Thursday, January 21, 2016

Find out who "The Motherfucker with the Hat" is at Washington Ensemble Theatre

Erwin Galan and Anna Lamadrid in The Motherfucker with the Hat (photo Chris Bennion)
The Motherfucker with a Hat
Washington Ensemble Theatre
Through February 1, 2016

Maybe you shouldn’t trust an addict… When, in recovery, do you think you could start trying to trust an addict? Do we ever really know what someone is thinking or feeling? These questions, and a focus on humans relating in general, are the kind raised by Stephen Adly Guirgis’ play, The Motherfucker with the Hat. It’s being produced by Washington Ensemble Theatre at 12th Avenue Arts. While the language is blunt and crass, with lots of “fucks,” the fundamentals of love and trust and relationship are really at stake.

Jackie (Erwin Galan) is a recovering addict with a girlfriend who waited for him while he was in the joint, Veronica (Anna Lamadrid), a jerky, narcissistic sponsor, Ralph (Ali Mohamed al-Gasseir), and a cousin who used to adore him, Julio (Moises Castro). He’s proud of himself, having gotten out of jail and found a job. He wants to celebrate with Veronica, until he sees a man’s hat on the table, and instantly decides she’s been cheating on him. Just who is the motherfucker with the hat?
 
Part of what we can guess is that Jackie is projecting, knowing that if Veronica found a female garment, it would mean Jackie had really cheated on her. Part of what we can guess is that Veronica is still doing drugs, as Ralph insistently points out, and nothing she says can be counted on. The actors are so engaging that part of us probably wants it to be a random hat that doesn’t belong to anyone doing anything wrong, so they don’t have to fight.

Jackie is a hot head and makes some rash decisions, then comes to his cousin to help him manage. Castro, as the slightly effeminate cousin who loves his wife, is a ton of fun and gets to be the most honest and truth-telling character in the show. Julio is always there for Jackie, though, even as he astutely measures his cousin and finds him sadly lacking.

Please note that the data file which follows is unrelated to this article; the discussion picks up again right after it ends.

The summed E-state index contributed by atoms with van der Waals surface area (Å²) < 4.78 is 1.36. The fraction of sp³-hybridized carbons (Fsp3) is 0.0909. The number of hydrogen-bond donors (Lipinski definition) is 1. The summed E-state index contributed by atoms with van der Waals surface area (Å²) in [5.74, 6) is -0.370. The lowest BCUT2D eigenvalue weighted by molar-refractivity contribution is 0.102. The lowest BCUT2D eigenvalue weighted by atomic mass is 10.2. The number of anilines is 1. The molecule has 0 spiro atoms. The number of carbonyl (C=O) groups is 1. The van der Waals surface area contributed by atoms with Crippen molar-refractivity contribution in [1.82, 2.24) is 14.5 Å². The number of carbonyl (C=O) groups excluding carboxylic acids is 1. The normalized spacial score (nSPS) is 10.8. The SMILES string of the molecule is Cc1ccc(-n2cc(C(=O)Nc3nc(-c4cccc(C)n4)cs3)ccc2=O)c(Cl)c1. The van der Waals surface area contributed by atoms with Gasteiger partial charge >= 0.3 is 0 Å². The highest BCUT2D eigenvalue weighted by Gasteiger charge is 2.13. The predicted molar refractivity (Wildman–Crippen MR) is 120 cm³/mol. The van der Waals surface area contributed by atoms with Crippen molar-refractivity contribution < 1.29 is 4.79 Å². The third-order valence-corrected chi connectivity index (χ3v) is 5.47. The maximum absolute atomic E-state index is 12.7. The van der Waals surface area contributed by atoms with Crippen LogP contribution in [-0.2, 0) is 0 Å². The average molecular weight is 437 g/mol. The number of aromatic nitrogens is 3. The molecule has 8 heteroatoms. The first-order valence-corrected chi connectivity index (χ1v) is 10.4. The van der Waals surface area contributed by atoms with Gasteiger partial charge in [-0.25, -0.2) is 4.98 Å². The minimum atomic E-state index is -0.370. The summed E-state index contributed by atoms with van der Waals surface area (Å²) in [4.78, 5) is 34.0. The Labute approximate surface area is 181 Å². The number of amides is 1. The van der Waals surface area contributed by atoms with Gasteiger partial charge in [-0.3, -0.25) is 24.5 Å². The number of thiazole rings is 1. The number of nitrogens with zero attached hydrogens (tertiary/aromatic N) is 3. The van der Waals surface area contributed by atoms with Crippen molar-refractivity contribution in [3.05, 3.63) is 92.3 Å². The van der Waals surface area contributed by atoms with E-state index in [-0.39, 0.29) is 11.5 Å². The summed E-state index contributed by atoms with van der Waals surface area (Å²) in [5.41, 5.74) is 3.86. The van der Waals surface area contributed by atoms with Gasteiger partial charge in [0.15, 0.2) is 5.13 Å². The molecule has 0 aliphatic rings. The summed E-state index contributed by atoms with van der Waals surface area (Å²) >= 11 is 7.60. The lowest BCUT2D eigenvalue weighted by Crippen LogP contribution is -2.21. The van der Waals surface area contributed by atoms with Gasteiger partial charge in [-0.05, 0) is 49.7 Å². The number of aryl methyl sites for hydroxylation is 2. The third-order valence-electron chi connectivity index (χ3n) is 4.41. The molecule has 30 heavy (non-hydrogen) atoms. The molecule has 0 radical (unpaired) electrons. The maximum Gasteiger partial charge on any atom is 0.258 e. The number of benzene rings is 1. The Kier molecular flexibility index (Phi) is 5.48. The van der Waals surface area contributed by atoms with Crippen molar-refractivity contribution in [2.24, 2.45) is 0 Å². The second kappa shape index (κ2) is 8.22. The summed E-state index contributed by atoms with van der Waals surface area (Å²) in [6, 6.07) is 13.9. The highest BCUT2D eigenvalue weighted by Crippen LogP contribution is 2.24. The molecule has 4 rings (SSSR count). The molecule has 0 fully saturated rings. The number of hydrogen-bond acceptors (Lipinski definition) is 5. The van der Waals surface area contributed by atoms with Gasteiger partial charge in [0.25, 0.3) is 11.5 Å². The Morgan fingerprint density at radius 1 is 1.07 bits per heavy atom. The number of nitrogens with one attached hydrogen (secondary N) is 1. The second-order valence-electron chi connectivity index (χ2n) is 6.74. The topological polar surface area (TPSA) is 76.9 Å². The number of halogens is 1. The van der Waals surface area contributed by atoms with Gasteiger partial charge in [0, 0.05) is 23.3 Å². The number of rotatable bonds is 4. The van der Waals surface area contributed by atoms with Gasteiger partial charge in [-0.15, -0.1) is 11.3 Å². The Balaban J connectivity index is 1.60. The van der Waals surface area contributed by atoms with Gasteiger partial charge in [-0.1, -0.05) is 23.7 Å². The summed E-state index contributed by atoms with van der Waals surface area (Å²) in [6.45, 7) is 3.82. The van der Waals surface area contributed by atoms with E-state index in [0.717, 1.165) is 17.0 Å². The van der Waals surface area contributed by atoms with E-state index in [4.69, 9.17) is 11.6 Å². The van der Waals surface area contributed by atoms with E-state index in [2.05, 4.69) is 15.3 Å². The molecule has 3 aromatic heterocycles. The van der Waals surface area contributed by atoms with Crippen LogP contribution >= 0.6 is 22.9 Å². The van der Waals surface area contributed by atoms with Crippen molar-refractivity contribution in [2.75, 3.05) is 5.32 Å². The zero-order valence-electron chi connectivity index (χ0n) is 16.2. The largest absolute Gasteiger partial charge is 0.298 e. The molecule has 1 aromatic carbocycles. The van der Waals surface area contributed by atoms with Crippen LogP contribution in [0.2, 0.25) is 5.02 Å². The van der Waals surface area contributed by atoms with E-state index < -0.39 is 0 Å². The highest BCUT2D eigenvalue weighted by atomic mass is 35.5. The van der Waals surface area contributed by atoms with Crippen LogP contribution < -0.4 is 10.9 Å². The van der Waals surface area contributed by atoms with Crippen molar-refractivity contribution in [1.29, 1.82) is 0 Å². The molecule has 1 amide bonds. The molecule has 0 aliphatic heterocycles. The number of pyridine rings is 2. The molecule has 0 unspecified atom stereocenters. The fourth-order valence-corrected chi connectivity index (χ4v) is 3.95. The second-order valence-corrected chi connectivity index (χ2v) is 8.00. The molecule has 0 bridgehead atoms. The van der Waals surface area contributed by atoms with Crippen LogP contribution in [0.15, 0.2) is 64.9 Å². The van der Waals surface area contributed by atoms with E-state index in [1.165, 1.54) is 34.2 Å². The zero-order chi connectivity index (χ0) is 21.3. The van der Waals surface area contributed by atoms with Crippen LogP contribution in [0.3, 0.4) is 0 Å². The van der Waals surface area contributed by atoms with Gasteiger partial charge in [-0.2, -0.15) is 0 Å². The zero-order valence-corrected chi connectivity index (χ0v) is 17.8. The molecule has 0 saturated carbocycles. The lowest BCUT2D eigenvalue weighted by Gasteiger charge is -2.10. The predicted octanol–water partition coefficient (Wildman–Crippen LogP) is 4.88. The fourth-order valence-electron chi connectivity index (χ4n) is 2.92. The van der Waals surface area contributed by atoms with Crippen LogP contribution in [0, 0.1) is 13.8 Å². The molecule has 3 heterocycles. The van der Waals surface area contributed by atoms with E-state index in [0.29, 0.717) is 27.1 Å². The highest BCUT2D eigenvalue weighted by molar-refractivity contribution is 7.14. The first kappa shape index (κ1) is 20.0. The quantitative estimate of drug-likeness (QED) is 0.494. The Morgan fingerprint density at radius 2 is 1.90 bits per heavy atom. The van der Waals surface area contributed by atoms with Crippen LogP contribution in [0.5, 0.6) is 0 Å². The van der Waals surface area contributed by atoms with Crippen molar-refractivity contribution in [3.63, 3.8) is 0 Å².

Jackie stays with Ralph and Ralph’s attractive, but weary wife Victoria (Meg McLynn), which poses another dilemma to Jackie. We see Jackie struggle with a badly working internal compass, trying to stay sober, and somehow true to himself.

Directed with a sure hand by Valerie Curtis-Newton, the small cast dances through the play (everyone participates in meticulous scenic changes), and inhabits the fully realized characters beautifully. Each character avoids clich├ęs and each gets a moment of clarity when sound advice and true understanding are uttered.

Galan shows every emotion on his facile face and compels watching at every moment. Lamadrid does some lovely understated acting, almost flatly delivering her lines, in a way that totally avoids what could have devolved into over-acting. al-Gassier is both repellant and attractive. McLynn takes a small role and makes the most of it.

Pete Rush creates an intricate 3/4 thrust set, where every different apartment is quickly remade, while making the audience feel like we’re part of the walls. Evan Anderson’s lighting highlights characters to help display their emotions.

The play has a lot of heart. The playwright likes his characters. Part of the second act does seem to go on a bit too long, and the ending is a bit abrupt. Still, the production is a solid one. Note that there is smoke, stage violence, and nudity, and be advised if those are problems for you.

For more information, go to www.washingtonensemble.org